This season lends itself to small journeys home. To homes of different kinds, and not necessarily to homes you might expect.
The days flow in and out of each other, and they each have their own distinct flavor. Some are still warm and balmy, and I dare to ruffle through my closet, to pull out some soft shirt or dress, grateful I can still wear it and feel warm breeze on my skin. A sweet surprise after the gradual shift requiring me to pull out some woolen socks and to sink into sweaters in the morning.
I accept my fate living here, in the rolling hills of New York. Its my home, for better or worse, and I feel a tender bit of loyalty to it, learning every day to notice its moods and temperament through the seasons. By understanding these, I can more accurately gauge what I need too. Tea, fire, scarf.
And so the balmy days ease out; and the crisper days ease in, a gradual shift in weather, a gradual glow of jewel toned leaves. An apple crisp as air. Sweet and tart and otherworldly. Its barely begun, and I try to really appreciate each day, but I know that all of a sudden the skeleton trees will appear, strong, wise, and asleep. Still there, standing sentinels. But quiet. Sometimes, too quiet.
In these days of gathering and foraging, I take note of the final moments of the living things I surrounded myself with this summer. The cosmos, shown above, grew slowly for months, and suddenly, near the end of August, bloomed in unstoppable numbers, tiny buds like sugar candy or soft pearls, and they kept growing and opening, like butterfly wings. Each flower a different shade of pink. Every time I picked a few flowers even more opened, and grew, and it seemed a never ending flow of butterfly petals and pearls, and lacy green leaves. A place for the bees.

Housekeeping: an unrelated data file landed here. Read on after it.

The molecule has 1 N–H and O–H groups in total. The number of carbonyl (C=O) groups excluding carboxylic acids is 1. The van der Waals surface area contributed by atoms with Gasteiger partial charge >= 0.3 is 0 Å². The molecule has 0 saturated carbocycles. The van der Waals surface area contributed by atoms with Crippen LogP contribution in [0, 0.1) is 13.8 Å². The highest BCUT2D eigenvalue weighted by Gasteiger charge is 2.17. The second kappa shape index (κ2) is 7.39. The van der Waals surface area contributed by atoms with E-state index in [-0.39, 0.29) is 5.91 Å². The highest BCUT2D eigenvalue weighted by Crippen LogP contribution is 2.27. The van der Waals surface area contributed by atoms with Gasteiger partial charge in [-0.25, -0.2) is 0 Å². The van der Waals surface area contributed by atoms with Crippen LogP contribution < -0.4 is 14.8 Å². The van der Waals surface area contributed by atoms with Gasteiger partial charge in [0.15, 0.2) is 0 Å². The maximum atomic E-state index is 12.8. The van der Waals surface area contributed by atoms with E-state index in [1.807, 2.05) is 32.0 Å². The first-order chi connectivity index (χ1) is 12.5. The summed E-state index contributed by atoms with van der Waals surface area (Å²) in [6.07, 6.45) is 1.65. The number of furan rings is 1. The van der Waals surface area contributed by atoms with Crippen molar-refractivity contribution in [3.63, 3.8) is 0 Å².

And then yesterday I went out to refresh my vases filled with cosmos and I found a bee sitting almost still on a white flower, pollen stuck to its furry feet, and a subtle pulsing in its tiny bear-like body. It wasn't really moving. I harvested around it, left him alone. The next day I realized he had died, there on the flower. Doing his noble and kind work.
I cut the flower, and left it in my front stoop, in honor of summer. Soon after we learned that tonight will be our first frost, and I harvested whatever I could from the lavender, created my last bouquet of cosmos and Gomphrena, stashed still green tomatoes in paper bags, hoping they will ripen, and the last leaves of comfrey in the herb dryer.
And finally, trimming back the giant cosmos, their thick stalks back down to the ground.
Kind and gentle deaths of all kinds, all kinds of journeys home. and for myself, a short walk to a cozy chair or blanket, home enough for me.
Natural death, and kind as I have said, but I can't help feeling sad and worn out, watching the final blush of color ease its way back into stillness.
A kind and gentle death.
A path we all must take.